United States District Court, M.D. Florida, Tampa Division
WILLIAM F. JUNG JUDGE
McCullen, a Florida prisoner, timely filed a counseled
petition for writ of habeas corpus under 28 U.S.C. §
2254 (Dkt. 1) challenging his Hillsborough County conviction,
along with a supporting memorandum of law (Dkt. 2). The Court
ordered Respondent Secretary, Department of Corrections, to
show cause why the relief sought in the petition should not
be granted. (Dkt. 3). Respondent filed a response and the
state court record. (Dkts. 7, 9). Mr. McCullen filed a reply.
(Dkt. 14). Upon consideration, the petition will be denied.
McCullen was convicted after a jury trial of second degree
murder with a firearm. (Dkt. 9, Ex. 1, Vol. 1, p. 87). The
state trial court sentenced him to 35 years in prison,
followed by five years of probation. (Id., p. 100).
The sentence included a 25-year mandatory minimum term.
(Id., p. 101). The state appellate court per
curiam affirmed the conviction and sentence. (Dkt.
9, Ex. 4). Mr. McCullen filed a motion for postconviction
relief under Florida Rule of Criminal Procedure 3.850, and an
amended motion. (Dkt. 9, Ex. 5; Dkt. 9, Ex. 6, pp. 42-70).
The state court summarily denied all but one claim. (Dkt. 9,
Ex. 6, pp. 109-14). After conducting an evidentiary hearing
on the remaining claim, the state court entered a final order
denying postconviction relief. (Id., pp. 214-41).
The state appellate court per curiam affirmed. (Dkt.
9, Ex. 9).
Procedurally Defaulted Claims
Exhaustion of State Court Remedies; Procedural
federal habeas petitioner must exhaust his claims by raising
them in state court before presenting them in his petition.
28 U.S.C. § 2254(b)(1)(A); O 'Sullivan v.
Boerckel, 526 U.S. 838, 842 (1999) ("[T]he state
prisoner must give the state courts an opportunity to act on
his claims before he presents those claims to a federal court
in a habeas petition."). The exhaustion requirement is
satisfied if the petitioner fairly presents his claim in each
appropriate state court and alerts that court to the federal
nature of the claim. Picardv. Connor, 404 U.S. 270,
275-76 (1971). The doctrine of procedural default provides
that "[i]f the petitioner has failed to exhaust state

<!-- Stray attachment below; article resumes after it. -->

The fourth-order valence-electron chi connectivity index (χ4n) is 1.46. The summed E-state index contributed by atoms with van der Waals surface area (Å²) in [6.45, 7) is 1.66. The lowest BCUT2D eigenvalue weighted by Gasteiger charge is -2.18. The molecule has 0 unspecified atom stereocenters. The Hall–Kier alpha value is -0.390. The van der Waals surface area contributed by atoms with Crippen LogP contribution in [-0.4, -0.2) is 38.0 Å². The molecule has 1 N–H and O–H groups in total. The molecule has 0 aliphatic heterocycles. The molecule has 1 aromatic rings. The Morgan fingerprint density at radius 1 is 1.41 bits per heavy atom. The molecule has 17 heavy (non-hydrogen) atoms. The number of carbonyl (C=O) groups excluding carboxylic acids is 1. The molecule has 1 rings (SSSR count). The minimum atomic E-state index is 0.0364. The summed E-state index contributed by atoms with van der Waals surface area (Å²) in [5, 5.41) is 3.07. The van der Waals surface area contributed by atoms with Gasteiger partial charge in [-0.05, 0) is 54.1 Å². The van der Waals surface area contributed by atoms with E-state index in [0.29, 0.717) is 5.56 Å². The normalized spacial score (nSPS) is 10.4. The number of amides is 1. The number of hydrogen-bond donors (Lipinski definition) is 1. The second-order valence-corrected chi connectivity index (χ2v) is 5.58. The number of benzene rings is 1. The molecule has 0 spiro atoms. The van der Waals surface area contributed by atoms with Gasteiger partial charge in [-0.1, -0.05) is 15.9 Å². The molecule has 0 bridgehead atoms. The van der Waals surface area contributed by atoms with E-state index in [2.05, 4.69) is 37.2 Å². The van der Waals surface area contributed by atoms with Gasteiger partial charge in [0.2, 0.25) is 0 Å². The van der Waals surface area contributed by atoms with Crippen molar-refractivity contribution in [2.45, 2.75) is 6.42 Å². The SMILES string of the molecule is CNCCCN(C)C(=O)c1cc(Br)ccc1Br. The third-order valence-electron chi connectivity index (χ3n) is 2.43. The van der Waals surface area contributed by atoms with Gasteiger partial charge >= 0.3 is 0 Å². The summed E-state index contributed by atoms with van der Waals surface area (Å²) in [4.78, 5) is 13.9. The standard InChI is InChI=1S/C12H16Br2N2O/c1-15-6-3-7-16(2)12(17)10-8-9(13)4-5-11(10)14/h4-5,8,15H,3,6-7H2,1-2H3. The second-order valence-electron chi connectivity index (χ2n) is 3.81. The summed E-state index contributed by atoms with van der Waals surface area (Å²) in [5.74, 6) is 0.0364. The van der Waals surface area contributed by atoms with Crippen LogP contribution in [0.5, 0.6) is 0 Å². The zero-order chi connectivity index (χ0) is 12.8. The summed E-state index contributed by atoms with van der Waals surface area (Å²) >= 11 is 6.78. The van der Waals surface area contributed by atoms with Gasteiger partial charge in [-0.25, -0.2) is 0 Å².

remedies that are no longer available, that failure is a
procedural default which will bar federal habeas relief,
unless either the cause and prejudice or the fundamental
miscarriage of justice exception is established."
Smith v. Jones, 256 F.3d 1135, 1138 (11th Cir.
Trial Court Error Claims
Ground One, Mr. McCullen argues that the trial court erred in
allowing prosecution witness Tiffany Lively to testify about
a letter that Mr. McCullen purportedly wrote to the victim.
In Ground Two, he claims that the trial court erred when it
did not allow Melody McCullen to testify about the
victim's reputation for violence. Mr. McCullen alleges
violations of his right to a fair trial under the Sixth
Amendment and his right to due process under the Fourteenth
Mr. McCullen raised these issues on appeal, he presented them
solely in terms of state law. (Dkt. 9, Ex. 2, pp. 3-8). He
did not allege any federal constitutional violations or cite
any federal authority. (Id.). Because Mr. McCullen
failed to notify the state appellate court that he was
presenting federal claims, he did not satisfy the exhaustion
requirement. See Duncan v. Henry, 513 U.S. 364,
365-66 (1995) ("If state courts are to be given the
opportunity to correct alleged violations of prisoners'
federal rights, they must surely be alerted to the fact that
the prisoners are asserting claims under the United States
Constitution."); Preston v. Sec 'y Fla. Dep
7 of Corr., 785 F.3d 449, 457 (11th Cir. 2015)
("The crux of the exhaustion requirement is simply that
the petitioner must have put the state court on notice that
he intended to raise a federal claim.").
procedural rules do not provide for second appeals.
See Fla. R. App. P. 9.140(b)(3) (stating that a
notice of appeal must be filed within 30 days of the
rendition of the sentence). Since Mr. McCullen therefore
cannot return to state court to exhaust the federal claims,
they are procedurally defaulted. See Smith, 256 F.3d
at 1138. Mr. McCullen has not argued or established that
either the cause and prejudice or the fundamental miscarriage
of justice exception applies to excuse the default.
Consequently, Grounds One and Two are barred from federal
Ineffective Assistance of Trial Counsel Claims
Ground Five, Mr. McCullen claims that trial counsel was
ineffective in not calling Sheila Parsons at trial. In Ground
Six, Mr. McCullen argues that trial counsel was ineffective